Beginners Guide to enhancing guitar chords (part 2). P.J. Murphy, webmaster, www.guitarsongs.info
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If you are a learning guitar player, in the early stages of the process, fingers still smarting, air still turning blue from the swearing as you miss that chord change, these few tips may be of use. I'm no guitar virtuoso, and certainly not qualified to give guitar lessons ( I leave that to site's like Chris Elmore's ElmoreMusic.com ), these are just a few basic ideas to spruce up that clunky sound I remember only too well. Last time we looked at some things to do with the C and D major chords ( www.guitarsongs.info/chords_1.htm ). Let's have a look at a few more
E major chord 022100
You'll be playing the E chord with middle finger on the 2nd fret, 5th string; ring finger on the 2nd fret, and index finger on the 1st fret, 3rd string, all other strings open. This gives you options for hammer off-on on all three held strings, and also leaves you with your pinky hanging in the air, waiting for something useful to do!
(a) For a folksy sound, a-la Leonard Cohen, play the E chord, with a slow, down, down-up; down, down-up rhythm - remove (hammer off)  the index finger on the up strokes, and replace it (hammer on) for the next down stroke. Die-hard Cohen fans might recognize strains of 'The Butcher' here.
(b) For a more bluesy sound, try the same thing, but with the ring finger, hammering off/on the 4th fret . Use a 'down, down, down-up, down-up' rhythm, hammering off for the last down- stroke, and hammering on for the last -up stroke. For songs like Dylan's 'New Pony', this relieves the monotony of playing eight bars of just the E chord. If you want to be really adventurous, (c) try the same thing, but also hammering on and off the middle finger (5th string)  for the middle 'down-up' bit. (i.e. you'll play the first two down strokes normally, hammer on/off the middle finger for the first 'down-up' strum, and hammer on/off the ring finger for the second 'down-up' strum).
Now for that pinky. (d) Using the previous strum pattern, try hitting the 3rd fret, 6th string on the last 'down-' stroke.  Ok, it's a bit of a stretch at first, just try it slowly. It adds a nice bluesy bass note to the E chord. You can even try alternating this with the middle finger hammer on/off - (b).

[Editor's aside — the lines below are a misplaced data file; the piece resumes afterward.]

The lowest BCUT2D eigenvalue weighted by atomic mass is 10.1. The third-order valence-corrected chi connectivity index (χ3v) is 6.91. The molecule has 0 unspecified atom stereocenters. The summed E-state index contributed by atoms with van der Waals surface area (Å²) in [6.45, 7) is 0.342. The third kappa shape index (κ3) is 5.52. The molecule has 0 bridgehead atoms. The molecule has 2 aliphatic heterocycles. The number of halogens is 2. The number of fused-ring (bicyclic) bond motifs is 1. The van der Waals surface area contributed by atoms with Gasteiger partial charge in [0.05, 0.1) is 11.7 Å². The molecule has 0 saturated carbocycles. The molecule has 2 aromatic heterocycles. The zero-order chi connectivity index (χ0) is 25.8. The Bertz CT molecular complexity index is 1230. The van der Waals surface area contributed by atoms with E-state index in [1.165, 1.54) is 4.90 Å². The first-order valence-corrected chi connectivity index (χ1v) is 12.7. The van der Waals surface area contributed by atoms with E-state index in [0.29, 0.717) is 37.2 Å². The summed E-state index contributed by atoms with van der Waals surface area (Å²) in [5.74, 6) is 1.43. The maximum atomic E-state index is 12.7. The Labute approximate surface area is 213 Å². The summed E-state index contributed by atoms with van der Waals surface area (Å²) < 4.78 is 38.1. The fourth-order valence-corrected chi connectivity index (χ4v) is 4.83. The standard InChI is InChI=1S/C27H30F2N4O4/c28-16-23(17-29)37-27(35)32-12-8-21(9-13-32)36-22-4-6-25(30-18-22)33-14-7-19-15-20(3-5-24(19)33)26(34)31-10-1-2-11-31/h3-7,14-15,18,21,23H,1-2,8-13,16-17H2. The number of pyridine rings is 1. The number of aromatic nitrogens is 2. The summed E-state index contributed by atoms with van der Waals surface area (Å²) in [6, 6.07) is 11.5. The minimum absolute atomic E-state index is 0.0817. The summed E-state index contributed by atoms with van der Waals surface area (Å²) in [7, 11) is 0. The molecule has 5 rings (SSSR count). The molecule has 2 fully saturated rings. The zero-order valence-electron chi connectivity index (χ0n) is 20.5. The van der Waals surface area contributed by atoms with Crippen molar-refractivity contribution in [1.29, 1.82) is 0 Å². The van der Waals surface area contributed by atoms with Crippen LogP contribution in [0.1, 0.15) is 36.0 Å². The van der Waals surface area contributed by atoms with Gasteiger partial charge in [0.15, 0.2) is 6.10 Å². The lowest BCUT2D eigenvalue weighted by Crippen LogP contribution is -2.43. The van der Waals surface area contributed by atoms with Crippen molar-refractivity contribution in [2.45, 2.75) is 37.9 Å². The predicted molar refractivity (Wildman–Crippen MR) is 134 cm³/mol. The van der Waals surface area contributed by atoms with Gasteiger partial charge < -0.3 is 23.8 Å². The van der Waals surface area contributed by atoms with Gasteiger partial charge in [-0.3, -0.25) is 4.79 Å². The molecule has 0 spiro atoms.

(e) The Esus4 chord  can be used to embellish E, in the same way as Dsus4 is used to add a little something to the D chord. Basically, you continue to play the E chord, and add the little finger to the 3rd fret. Again, hammering on/off with the little finger is a usual technique. Try this with a slow strum and you'll get ( once again! ) a Leonard Cohen 'Suzanne' sound.
Shifting from E major to E7th always gives a nice bluesy sound. The easiest way, of course, is to just remove the ring finger ( as in (b) above ), playing 020100, but you can also play the full E chord, and add that now-overworked little finger to the 3rd fret, second string, giving a much fuller E7 sound [ 022130 ] In the early learning stages, this version of E7 can be difficult to switch to from another chord ( say G, or A7 ), but it's not so hard when you're already playing the E, and it's good practice for the little finger, which tends to prefer to sit at the back and watch!
More next time!
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Other articles in this series:
Chords1 Chords3 Chords4 Chords5 Chords6 Transposition